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Climate change is having significant effects on the ocean. Sea levels are rising. The ocean is becoming warmer, and because the ocean absorbs chemically reactive carbon dioxide, its pH is dropping. Hurricanes, typhoons, and other coastal storms are becoming stronger on average. Marine species are on the move, generally shifting toward the poles and, to a lesser extent, deeper. Coral reefs are dying. 

Clearly, the climate impacts on the ocean are cause for concern. Between 2013 and 2016, the ocean along United States' west coast experienced a three-year surge of hot water that National Geographic dubbed "The Blob that Cooked the Pacific." Perhaps most fittingly, on Halloween 2018, Nature published a new study indicating that the ocean is warming 60 percent more per year than the Intergovernmental Panel on Climate Change (IPCC) had projected. 

So, yes, there is cause for serious concern. And it's not …

Oct. 7, 2015 by Robin Kundis Craig
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Last week, the U.S. Environmental Protection Agency (EPA) finalized new National Ambient Air Quality Standards (NAAQS) for ozone pursuant to the federal Clean Air Act. See 42 U.S.C. § 7409. The new regulation reduces both the primary and secondary NAAQS for ozone from 0.075 to 0.070 parts per million (ppm) (or from 75 to 70 parts per billion) averaged over eight hours in order to better protect human health, welfare, and the environment. The new regulation has not yet been published in the Federal Register, but it is available from the EPA.

NAAQS are one of the Clean Air Act’s primary mechanisms for protecting human health and the environment from air pollution. Such protections begin with the EPA Administrator designating criteria pollutants—pollutants that, when emitted into the air, “cause or contribute to air pollution which may reasonably be anticipated to endanger …

June 11, 2014 by Robin Kundis Craig
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On Monday, June 9, 2014, the U.S. Supreme Court decided CTS Corp. v. Waldburger, --- U.S. ---, --- S. Ct. ---, 2014 WL 2560466 (June 9, 2014), a case that posed the seemingly simple legal question of whether the federal Comprehensive Environmental Response, Compensation, and Liability Act (“CERCLA,” also known as Superfund), 42 U.S.C. §§ 9601-9675, preempts state statues of repose. Behind that legal question, however, lies the issue of whether the plaintiffs landowners do or should have a state-law remedy for the fact that CTS Corporation contaminated their properties with toxic chemicals as part of its electronics business between 1959 and 1985.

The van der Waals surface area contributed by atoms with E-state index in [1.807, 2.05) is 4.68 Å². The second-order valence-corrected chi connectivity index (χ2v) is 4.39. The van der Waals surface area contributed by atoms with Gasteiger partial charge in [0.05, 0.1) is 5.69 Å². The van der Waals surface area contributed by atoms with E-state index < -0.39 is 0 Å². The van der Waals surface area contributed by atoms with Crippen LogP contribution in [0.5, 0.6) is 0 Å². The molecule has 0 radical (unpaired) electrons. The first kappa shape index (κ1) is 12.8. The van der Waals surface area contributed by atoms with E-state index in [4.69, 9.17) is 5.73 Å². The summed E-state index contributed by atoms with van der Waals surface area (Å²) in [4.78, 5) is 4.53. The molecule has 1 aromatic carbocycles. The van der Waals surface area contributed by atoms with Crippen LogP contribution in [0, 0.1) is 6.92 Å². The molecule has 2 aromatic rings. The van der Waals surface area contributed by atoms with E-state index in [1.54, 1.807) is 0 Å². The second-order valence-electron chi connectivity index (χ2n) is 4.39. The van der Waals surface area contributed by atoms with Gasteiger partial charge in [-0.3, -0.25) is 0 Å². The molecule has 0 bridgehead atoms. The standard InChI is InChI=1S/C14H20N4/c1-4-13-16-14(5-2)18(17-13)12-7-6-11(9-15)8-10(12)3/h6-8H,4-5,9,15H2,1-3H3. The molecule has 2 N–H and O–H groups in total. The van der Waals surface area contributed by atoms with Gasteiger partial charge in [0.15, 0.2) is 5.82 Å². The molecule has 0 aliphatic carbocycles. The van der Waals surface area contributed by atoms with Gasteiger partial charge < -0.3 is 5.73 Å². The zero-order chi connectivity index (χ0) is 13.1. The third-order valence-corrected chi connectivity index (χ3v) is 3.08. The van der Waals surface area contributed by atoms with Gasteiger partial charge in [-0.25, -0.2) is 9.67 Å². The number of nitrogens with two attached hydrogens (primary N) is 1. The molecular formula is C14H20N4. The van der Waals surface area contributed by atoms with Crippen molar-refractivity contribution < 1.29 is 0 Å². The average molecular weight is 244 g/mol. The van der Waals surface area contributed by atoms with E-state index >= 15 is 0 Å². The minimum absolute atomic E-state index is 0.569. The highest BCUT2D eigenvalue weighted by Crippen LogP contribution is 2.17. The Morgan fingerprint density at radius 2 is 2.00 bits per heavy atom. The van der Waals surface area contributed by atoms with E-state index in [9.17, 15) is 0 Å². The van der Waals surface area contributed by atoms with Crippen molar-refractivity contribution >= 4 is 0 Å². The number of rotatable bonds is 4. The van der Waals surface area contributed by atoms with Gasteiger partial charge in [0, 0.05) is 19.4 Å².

CTS sold the property in 1987, and the plaintiffs brought suit in 2011, alleging a state-law nuisance claim. North Carolina, the state where the properties are located and where the suit was filed, has a 10-year statute of repose. CTS argued that the statute of …

Oct. 15, 2012 by Robin Kundis Craig
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There is no question but that the Clean Water Act has led to enormous improvements in water quality throughout the United States. Funding for publicly owned treatment works (POTWs) has largely eliminated the use of the nation's waterways for the disposal of raw sewage. Most point source discharges are now subject to permitting and technology-based and/or water-quality based effluent limitations.

There is also no question that the Clean Water Act is a statute that is still evolving to address water quality challenges that have become visible once the turbidity of sewage and point source discharges had been largely cleared away. The collection and discharge of stormwater, for example, has evolved from being largely unaddressed, to being the subject of much litigation and court decisions, to being incorporated explicitly into the Act through congressional amendments that imposed permitting requirements on significant stormwater discharges. Even so, stormwater details …

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More on CPR's Work & Scholars.
Oct. 1, 2021

In Term-Opener, Justices Will Hear Mississippi’s Complaint that Tennessee Is Stealing Its Groundwater

June 16, 2021

Waters of the United States, 2021/2022 Edition, Part I

June 16, 2021

Waters of the United States, 2021/2022 Edition, Part II

Nov. 13, 2018

Does the President Really Matter to U.S. Participation in International Law? A View from the Perspective of Oceans Law

Nov. 5, 2018

Climate Change, Public Health, and the Ocean and Coasts

Oct. 7, 2015

New National Ambient Air Quality Standards for Ozone: A Primer

June 11, 2014

Remedying Toxic Exposures: Will CERCLA Continue to Help?